VR program helps educate developers about the benefits of home fire sprinklers
October 31, 2022
By Laura King
It’s not always practical to conduct a live side-by-side burn to increase awareness of home fire sprinklers – personnel, cost, weather, and environmental impact are just a some of the considerations.
With those factors in mind, and a desire to increase outreach to builders and developers, the Home Fire Sprinkler Coalition developed a virtual reality video that immerses viewers in sprinklered and non-sprinklered rooms.
The virtual reality home fire and sprinkler activation video changes the way sprinkler advocates reach audiences, said Lorraine Carli, HFSC president and senior vice president of outreach and advocacy with the National Fire Protection Association.
“That’s because this side-by-side is truly portable; it requires no construction, no permitting and no live fire,” Carli said.
The VR video was produced using state-of-the-art cinematic technology to capture actual house fires in two identical living rooms. In one room, viewers experience the fire in real time until flashover occurs. In the other room, users see how the high heat from the fire activates the sprinkler, controlling the fire and smoke. Unlike VR animation, this resource offers a realistic educational opportunity to understand what a home fire is like, and how vital fire sprinklers are to escape, survival and property protection.
Intended for adults, the dramatic video is available at no cost on HFSC’s YouTube channel and on the HFSC Canada website for anyone to view in 2D (homefiresprinklercanada.ca). The 2D version allows users to move around the fire rooms by clicking and dragging the video.
The accompanying soundtrack encourages viewers to consider using the VR video to reach and educate future home builders and buyers in their communities. At the same time, through targeted digital advertising, HFSC Canada is connecting with Canadians who plan to build new homes, primarily millennials. In a survey of homeowners, 80 per cent of millennials who were educated about how sprinklers work said they would prefer a to buy a home that has home fire sprinklers.
For HFSC, advertising the facts about home fires and fire sprinkler technology, and the new, free virtual reality online video, are proving effective. Since the video was posted in January, it has been viewed more than 33,000 times.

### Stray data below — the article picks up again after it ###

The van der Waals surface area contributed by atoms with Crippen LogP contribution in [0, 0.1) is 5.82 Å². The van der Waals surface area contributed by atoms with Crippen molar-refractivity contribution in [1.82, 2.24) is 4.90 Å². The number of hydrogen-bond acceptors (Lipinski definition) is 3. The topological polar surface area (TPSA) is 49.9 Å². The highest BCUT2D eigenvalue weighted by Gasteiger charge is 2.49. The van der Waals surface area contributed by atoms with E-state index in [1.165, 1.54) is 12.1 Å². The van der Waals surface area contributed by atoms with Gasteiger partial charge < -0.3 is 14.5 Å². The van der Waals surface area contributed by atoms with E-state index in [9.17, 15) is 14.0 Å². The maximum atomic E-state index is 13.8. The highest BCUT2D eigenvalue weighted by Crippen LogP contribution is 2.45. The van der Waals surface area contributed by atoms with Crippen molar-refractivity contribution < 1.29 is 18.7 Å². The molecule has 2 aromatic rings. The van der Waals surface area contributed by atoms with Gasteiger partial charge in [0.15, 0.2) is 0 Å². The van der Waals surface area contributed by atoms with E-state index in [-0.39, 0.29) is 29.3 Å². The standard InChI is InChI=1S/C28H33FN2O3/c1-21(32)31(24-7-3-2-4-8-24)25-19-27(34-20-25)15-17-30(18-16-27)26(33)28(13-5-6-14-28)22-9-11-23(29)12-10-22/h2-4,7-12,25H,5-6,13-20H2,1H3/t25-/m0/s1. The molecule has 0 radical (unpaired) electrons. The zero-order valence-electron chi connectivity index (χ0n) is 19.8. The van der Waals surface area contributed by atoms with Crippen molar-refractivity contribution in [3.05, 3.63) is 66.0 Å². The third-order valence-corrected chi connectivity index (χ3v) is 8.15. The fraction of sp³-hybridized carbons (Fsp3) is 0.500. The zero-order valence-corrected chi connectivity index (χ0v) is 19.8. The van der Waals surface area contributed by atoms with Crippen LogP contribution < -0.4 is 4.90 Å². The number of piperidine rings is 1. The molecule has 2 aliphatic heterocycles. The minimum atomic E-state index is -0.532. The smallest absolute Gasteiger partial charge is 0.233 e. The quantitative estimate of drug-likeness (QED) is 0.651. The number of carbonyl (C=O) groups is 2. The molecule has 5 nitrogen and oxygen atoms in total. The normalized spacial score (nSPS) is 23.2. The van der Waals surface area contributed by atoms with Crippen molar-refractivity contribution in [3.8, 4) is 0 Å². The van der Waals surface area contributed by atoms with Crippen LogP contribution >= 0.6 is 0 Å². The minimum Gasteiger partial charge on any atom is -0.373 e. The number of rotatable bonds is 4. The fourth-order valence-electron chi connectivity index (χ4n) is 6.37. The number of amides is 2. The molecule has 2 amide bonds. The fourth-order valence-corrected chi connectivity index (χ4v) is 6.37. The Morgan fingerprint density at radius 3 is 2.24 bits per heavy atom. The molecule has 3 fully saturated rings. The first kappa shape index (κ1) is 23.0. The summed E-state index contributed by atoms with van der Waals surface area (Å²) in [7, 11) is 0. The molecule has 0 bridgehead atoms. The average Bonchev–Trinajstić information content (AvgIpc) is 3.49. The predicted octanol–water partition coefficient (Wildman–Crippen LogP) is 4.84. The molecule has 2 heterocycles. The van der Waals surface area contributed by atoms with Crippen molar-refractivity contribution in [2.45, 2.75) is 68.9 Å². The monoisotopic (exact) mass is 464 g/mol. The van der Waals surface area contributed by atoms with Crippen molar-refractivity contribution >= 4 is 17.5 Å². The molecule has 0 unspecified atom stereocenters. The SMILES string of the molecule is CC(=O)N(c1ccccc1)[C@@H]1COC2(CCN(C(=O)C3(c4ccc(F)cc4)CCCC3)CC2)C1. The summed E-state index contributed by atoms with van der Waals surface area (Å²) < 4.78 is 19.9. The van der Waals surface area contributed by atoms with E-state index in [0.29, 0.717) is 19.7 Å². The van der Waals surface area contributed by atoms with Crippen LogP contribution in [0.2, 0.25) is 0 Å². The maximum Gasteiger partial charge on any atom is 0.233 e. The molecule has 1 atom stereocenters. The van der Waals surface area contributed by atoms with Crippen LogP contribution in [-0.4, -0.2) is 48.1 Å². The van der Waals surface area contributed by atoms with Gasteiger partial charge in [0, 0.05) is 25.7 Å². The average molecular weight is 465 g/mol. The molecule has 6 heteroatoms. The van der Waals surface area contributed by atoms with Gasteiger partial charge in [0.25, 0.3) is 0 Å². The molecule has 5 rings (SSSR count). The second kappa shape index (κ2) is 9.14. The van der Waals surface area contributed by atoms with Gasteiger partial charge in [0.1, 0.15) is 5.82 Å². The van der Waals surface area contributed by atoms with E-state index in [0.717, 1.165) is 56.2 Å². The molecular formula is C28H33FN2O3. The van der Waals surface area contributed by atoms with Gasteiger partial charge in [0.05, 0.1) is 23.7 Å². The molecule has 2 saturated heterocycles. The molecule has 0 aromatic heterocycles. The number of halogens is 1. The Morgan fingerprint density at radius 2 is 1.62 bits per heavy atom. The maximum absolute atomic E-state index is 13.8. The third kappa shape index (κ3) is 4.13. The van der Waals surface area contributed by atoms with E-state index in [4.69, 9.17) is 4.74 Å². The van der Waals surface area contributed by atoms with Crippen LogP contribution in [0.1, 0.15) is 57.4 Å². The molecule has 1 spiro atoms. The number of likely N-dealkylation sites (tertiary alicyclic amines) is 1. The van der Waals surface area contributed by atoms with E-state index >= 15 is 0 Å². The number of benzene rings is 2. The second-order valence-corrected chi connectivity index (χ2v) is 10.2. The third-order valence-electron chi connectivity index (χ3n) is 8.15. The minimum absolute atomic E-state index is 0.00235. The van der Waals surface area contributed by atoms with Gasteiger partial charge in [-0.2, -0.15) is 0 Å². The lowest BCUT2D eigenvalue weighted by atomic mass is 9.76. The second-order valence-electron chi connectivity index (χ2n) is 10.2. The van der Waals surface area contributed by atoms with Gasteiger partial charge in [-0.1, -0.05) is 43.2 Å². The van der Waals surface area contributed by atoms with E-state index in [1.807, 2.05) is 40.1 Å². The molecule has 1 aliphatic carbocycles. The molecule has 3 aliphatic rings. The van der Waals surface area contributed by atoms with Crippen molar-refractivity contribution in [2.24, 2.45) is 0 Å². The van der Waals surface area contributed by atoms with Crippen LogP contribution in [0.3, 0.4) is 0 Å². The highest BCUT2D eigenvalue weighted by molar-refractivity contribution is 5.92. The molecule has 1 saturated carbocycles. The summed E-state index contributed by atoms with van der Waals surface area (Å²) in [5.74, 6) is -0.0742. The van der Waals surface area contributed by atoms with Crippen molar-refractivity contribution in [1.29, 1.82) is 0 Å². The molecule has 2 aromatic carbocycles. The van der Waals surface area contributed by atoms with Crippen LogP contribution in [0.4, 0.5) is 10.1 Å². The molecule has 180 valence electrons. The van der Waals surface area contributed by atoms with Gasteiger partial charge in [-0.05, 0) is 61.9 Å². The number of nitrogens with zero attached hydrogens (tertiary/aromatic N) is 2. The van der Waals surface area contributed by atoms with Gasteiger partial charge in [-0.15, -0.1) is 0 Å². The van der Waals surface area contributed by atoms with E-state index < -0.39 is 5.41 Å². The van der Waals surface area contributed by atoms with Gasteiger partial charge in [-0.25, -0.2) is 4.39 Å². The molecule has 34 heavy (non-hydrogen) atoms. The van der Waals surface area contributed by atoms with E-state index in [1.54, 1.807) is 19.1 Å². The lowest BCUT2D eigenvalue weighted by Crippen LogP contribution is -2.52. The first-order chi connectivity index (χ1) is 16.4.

To explore the value of an enhanced 3D experience, HFSC has also acquired cost-effective 3D glasses that are used with a smart phone. With the smart phone open to the YouTube video, users clip the phone onto the reusable glasses and experience the VR video in dramatic 360-degrees. (This option is available to Built for Life fire departments in Canada. To become a Built for Life department, visit homefiresprinklercanada.ca and click on fire service in the left menu.)
The most immersive experience with the virtual reality home fire and flashover video is achieved by wearing VR headsets. In Canada, with funding from FM Global, HFSC has produced a full-scale VR kit with 10 headsets, a presenter laptop and a self-contained rolling case. Using the kit, the presenter can show the VR video to a group or use the headsets with individuals. The kit can be transported and used indefinitely.
HFSC is evaluating the effectiveness of the immersive kit, asking for feedback from stakeholders who play a role in determining if new-construction homes will be protected with fire sprinklers. In addition to the fire service and AHJs, these stakeholders include developers, builders, planners, building officials and other local decision makers, and water purveyors. By bringing the immersive VR experience to them, fire and life safety educators are finding it much easier to reach and educate these stakeholders.
Based on 400 evaluations, more than 90 per cent of users said the VR video was a realistic experience and gave it high marks for the ability to “move around” in the rooms. When asked to rank the educational benefit of the experience, 85 per cent gave it the highest rank. A few members of the fire service said the immersive experience was so realistic they could almost smell the smoke.
This new virtual educational tool can enhance local AHJ outreach to builders and developers. HFSC’s developer incentive program provides free information and case studies about AHJs that have successfully increased sprinklered new-home construction in their jurisdictions.
HFSC is aware that fire departments experience challenges dealing with sprinkler myths, code updates, and other negativity that impacts even voluntary sprinkler installations. As a result, in communities without new-construction home fire sprinkler requirements, local developer incentives are an essential strategy for AHJs to achieve protection of entire developments.
Fortunately, the incentive approach is effective. Regardless of code restrictions, AHJs have the authority to offer valuable incentives (or trade-ups). Developer incentives, best negotiated at the pre-approval stage, are offered in exchange for full sprinkler protection to facilitate profitable infrastructure flexibility. By taking advantage of these trade ups, developers can better utilize land for higher revenue, and reduce infrastructure and other construction costs. The upshot? A local AHJ-led developer incentive program is a mutually beneficial strategy that helps achieve community risk reduction goals, protecting residents, firefighters and the entire community.
HFSC Canada comprises NFPA, the Canadian Automatic Sprinkler Association, Co-operators, and the Canadian Association of Fire Chiefs. For more information, and to view the virtual reality video in 2D, visit homefiresprinklercanada.ca, or email firstname.lastname@example.org.
Laura King is NFPA’s regional director for Canada. Contact her at email@example.com, and follow her on Twitter at LauraKingNFPA.
Print this page